Women traveling to Morocco alone should be ready to listen to their gut. If something smells fishy, then get out of it. (Unless it’s fish tagine, in which case, YOU GO GIRL, dive in!) Many of us have been raised to avoid conflict and “go with the flow,” which can be useful for smoothing over potentially thorny moments on the road. However, don’t let social pressure lead you into anything that makes you uncomfortable or puts you in danger.
10. You don’t need a silver fork to eat good food; the bread will do the work.
Fueling up is crucial wherever you go, and eating in Morocco will give you the chance to explore different tastes and traditions. You’ll notice, for example, that many dishes are eaten with a unique utensil: bread. Khobz (bread) is the king of Moroccan cuisine, and no meal is complete without it. Our advice? Don’t worry about being a ladylike (or, heaven forbid, counting carbs). Grab a fresh semolina round, break off a piece, and dive into the nearest tagine.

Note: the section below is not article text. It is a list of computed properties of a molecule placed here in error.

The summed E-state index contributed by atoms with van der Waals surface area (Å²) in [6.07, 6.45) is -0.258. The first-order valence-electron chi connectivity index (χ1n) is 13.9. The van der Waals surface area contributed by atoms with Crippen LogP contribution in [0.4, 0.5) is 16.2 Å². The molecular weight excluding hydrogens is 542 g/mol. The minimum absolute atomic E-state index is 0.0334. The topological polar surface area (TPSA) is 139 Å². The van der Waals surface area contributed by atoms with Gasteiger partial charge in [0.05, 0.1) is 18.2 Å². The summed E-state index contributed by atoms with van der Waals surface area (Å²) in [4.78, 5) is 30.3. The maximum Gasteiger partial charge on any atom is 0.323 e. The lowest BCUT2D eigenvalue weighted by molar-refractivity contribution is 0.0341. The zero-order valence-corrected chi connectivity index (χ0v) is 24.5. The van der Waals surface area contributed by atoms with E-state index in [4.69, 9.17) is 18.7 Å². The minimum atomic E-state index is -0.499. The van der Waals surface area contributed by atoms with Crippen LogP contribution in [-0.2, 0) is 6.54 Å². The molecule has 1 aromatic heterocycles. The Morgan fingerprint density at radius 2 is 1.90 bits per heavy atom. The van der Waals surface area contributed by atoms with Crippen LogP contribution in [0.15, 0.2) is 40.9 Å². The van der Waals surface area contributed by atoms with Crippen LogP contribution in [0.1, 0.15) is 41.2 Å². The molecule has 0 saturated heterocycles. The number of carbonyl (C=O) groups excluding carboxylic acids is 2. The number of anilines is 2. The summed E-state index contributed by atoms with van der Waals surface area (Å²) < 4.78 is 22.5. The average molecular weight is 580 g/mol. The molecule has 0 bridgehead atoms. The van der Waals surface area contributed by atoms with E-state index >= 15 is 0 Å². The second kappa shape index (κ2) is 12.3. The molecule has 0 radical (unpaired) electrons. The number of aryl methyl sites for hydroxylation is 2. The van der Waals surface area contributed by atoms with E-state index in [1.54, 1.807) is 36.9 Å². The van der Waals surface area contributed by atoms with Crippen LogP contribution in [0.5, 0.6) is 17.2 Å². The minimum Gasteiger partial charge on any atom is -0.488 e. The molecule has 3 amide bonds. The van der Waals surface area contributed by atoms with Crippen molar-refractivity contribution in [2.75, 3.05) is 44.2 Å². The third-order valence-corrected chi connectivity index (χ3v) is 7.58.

11. Solo female travel tips only get you so far.
When you elect to travel alone as a female in Morocco, you are pioneering a new world of opportunities for other solo wanderers. High five! On the flip side, going off-script—blazing trails that haven’t been smoothed other by the weight of many footsteps before you—means things won’t always be mapped out.
These tips for solo female travel in Africa and beyond are just that: tips. Hopefully they give you the confidence that you can, in fact, travel to Morocco alone. But, once you’re out there, you’ll find your own strategies. Feel free to share them in the comments!
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Recommended programs for women traveling to Morocco alone
Not sure where to start or what to see? Hoping to join up with like-minded folks to share all these beautiful (and challenging) experiences in a new country? Check out these great programs to amplify your experience backpacking Morocco.